Ben Edwards, manager of the £917m BlackRock Corporate Bond fund, has maintained his 60% exposure towards BBB-rated bonds despite fears of a downturn that could result in investment grade vehicles falling to 'junk' status.
There have been warnings from fellow bond fund managers and central banks alike that with such a large portion of the investment grade credit market now in BBB bonds - the tier has grown from around 30% of the market to more than 50% in the past decade - a financial shock could see BBB bonds downgraded to non-investment grade or 'junk' status, leading to spiking borrowing costs and a higher risk of defaults.
However, Edwards, who has run the fund since 2011, remains optimistic as he focuses on companies that should avoid being devalued in the case of a downturn.
He said: "The goal of all corporate bond funds is not necessarily to only hold the very best quality but to avoid bonds that transition down from one category to a lower one, or ultimately default.
"One misconception is that lots of debt is bad, but often it is just because the company is big. Companies tend not to run into trouble because they have borrowed too much money but because they have done that and then have high earnings volatility."
Edwards said he focuses on companies with strong visibility and earnings stability, which means the portfolio has a quality
bias, with many positions in insurers and banks. Meanwhile, the manager is still able to take advantage of the attractive risk/reward trade-off that comes with investing in BBB bonds.
He added: "The rationale to own any asset is to be fairly compensated for the risk.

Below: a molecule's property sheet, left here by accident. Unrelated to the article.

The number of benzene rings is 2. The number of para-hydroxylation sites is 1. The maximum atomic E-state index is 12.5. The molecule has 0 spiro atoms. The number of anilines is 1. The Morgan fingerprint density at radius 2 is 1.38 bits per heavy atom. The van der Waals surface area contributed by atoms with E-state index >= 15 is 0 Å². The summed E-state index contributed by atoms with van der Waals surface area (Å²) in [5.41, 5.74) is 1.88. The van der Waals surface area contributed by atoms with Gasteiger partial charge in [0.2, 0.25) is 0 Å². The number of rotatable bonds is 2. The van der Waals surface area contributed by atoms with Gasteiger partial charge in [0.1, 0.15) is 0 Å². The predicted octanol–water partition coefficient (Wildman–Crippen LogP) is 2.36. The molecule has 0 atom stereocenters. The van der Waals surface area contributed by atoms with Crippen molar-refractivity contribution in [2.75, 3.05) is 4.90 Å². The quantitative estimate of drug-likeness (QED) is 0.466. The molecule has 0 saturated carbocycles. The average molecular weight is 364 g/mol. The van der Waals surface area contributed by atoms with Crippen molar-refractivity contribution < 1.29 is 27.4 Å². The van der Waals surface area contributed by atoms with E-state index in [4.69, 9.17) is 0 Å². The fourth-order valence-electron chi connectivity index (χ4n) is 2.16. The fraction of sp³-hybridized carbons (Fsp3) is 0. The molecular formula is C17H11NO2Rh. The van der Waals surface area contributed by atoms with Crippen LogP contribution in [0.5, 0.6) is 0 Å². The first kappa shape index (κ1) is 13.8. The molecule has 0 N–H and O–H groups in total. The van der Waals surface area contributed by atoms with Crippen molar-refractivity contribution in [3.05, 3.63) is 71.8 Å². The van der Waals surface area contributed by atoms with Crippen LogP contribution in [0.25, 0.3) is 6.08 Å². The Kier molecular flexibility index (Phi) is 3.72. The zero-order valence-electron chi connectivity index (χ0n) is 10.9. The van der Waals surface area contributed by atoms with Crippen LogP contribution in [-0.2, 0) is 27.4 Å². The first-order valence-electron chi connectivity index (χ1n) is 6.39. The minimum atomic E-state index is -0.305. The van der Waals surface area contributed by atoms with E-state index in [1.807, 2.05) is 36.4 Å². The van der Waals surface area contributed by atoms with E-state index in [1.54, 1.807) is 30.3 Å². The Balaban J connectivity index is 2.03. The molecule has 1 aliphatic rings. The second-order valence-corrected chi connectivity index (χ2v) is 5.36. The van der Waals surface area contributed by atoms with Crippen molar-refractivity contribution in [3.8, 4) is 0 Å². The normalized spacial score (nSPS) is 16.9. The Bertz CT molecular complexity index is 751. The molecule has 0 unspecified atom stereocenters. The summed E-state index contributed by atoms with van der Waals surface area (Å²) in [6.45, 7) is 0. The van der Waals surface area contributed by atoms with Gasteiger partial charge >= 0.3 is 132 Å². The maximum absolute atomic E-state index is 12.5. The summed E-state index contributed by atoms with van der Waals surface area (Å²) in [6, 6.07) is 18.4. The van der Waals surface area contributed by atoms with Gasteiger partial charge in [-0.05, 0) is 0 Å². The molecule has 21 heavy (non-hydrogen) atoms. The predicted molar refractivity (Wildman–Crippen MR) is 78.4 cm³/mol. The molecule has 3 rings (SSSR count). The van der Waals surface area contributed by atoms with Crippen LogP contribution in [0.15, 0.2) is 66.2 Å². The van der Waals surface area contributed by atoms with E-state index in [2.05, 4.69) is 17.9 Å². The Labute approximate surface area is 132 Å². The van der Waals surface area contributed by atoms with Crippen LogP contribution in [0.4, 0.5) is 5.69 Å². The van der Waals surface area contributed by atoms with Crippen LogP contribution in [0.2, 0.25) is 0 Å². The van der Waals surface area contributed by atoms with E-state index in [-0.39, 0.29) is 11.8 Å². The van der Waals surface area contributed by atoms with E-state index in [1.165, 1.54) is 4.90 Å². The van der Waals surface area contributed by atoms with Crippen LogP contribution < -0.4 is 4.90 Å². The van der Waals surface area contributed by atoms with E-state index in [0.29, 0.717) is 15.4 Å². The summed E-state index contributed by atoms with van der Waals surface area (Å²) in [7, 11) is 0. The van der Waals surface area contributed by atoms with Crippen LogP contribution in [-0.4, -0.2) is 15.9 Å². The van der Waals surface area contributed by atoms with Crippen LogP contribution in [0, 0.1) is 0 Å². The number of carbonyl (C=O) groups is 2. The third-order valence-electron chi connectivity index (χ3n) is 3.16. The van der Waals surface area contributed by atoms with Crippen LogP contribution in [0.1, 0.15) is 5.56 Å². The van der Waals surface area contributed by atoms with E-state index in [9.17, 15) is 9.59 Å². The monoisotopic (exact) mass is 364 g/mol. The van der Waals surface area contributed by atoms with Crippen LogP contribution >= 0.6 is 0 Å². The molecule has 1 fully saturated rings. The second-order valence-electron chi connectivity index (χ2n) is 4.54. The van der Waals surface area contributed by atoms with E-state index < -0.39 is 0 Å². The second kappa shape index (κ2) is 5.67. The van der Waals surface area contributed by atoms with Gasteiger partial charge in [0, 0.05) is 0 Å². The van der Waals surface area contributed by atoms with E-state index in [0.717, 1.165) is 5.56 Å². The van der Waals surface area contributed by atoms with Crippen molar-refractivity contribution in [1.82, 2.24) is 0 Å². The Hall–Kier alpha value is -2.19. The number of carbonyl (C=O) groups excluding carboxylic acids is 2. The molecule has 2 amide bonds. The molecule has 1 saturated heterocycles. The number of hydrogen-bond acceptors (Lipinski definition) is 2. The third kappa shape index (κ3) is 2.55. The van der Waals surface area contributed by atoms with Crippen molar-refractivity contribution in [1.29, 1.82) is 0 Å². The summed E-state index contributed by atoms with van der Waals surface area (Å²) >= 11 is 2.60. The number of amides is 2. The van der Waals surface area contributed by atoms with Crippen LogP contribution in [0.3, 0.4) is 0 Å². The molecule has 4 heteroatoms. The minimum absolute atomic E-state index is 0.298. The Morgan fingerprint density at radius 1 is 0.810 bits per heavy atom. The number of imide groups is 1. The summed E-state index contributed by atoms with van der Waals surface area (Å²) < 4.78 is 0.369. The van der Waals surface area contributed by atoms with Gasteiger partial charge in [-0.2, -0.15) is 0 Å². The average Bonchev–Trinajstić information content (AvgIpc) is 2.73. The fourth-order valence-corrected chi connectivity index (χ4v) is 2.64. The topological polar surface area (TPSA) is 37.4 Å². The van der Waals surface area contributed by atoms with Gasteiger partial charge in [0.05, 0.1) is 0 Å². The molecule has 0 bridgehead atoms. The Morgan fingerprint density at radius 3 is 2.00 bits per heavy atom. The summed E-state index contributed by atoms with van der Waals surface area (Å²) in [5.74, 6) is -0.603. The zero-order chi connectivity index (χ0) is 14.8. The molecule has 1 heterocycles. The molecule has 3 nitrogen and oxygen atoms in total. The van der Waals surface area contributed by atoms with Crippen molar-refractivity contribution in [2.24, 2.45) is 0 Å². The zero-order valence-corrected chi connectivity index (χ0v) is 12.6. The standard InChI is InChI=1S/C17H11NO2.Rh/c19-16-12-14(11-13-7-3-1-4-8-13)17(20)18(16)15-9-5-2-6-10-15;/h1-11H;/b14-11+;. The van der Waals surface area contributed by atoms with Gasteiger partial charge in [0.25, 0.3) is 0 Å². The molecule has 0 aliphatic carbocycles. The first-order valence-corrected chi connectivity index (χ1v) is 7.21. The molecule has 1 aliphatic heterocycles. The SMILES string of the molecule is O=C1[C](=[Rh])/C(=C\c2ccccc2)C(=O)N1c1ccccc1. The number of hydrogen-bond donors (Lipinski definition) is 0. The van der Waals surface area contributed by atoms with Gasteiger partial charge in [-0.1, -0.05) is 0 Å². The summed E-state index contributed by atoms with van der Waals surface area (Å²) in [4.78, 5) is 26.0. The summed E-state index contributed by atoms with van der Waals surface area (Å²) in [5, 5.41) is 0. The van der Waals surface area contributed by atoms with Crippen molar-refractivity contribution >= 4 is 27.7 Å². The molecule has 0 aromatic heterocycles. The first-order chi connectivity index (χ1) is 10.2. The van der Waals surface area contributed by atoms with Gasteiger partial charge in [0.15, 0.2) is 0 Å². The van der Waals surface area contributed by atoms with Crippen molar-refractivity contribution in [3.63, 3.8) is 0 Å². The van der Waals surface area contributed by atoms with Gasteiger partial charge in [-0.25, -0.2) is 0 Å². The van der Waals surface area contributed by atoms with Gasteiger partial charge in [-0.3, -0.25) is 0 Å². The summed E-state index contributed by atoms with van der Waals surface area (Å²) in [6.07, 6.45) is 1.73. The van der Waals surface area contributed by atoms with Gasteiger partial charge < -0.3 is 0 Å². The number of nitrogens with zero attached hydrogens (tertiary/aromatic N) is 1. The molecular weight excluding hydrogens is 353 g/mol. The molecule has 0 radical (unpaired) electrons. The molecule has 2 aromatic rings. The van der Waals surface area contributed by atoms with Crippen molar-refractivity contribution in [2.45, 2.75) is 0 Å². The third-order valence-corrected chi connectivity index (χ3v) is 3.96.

"Right now, the probability of an A-rated bond defaulting over five years is around 0.5%, while for a BBB-rated bond it is around 1.5%.
"The additional yield versus government bonds for the sterling single-A index is 1.33%, while for the BBB index it is 1.94%. "That additional yield should compensate investors for the small incremental risk."
The fund has held 60% of its portfolio in BBB bonds for the last 18 months, over which time it has outperformed both its benchmark, the ICE BofAML Sterling Corporate & Collateralised, which returned 4.8% and the IA Sterling Corporate Bond sector average of 3.6%, having delivered 5.1% from 27 September 2017 to 27 March 2019, according to FE.
But Edwards remains cautious as the size of the US BBB market ($3trn) means the high yield and leveraged loan market (currently about $2.3trn) could get "swamped" in the case of a downturn and resulting downgrades.
He said: "Some BBB-rated companies are operating with much higher leverage than is normal for their rating. If they can use free cashflow to pay this down over the next few years, all is well.
"But if we enter a downturn, they would be at risk of downgrading to junk and bond prices could fall by more than history has ever seen."
Nonetheless, Edwards welcomed the higher level of issuers offering bonds into the market as he believes it offers more choice and a better chance of good quality.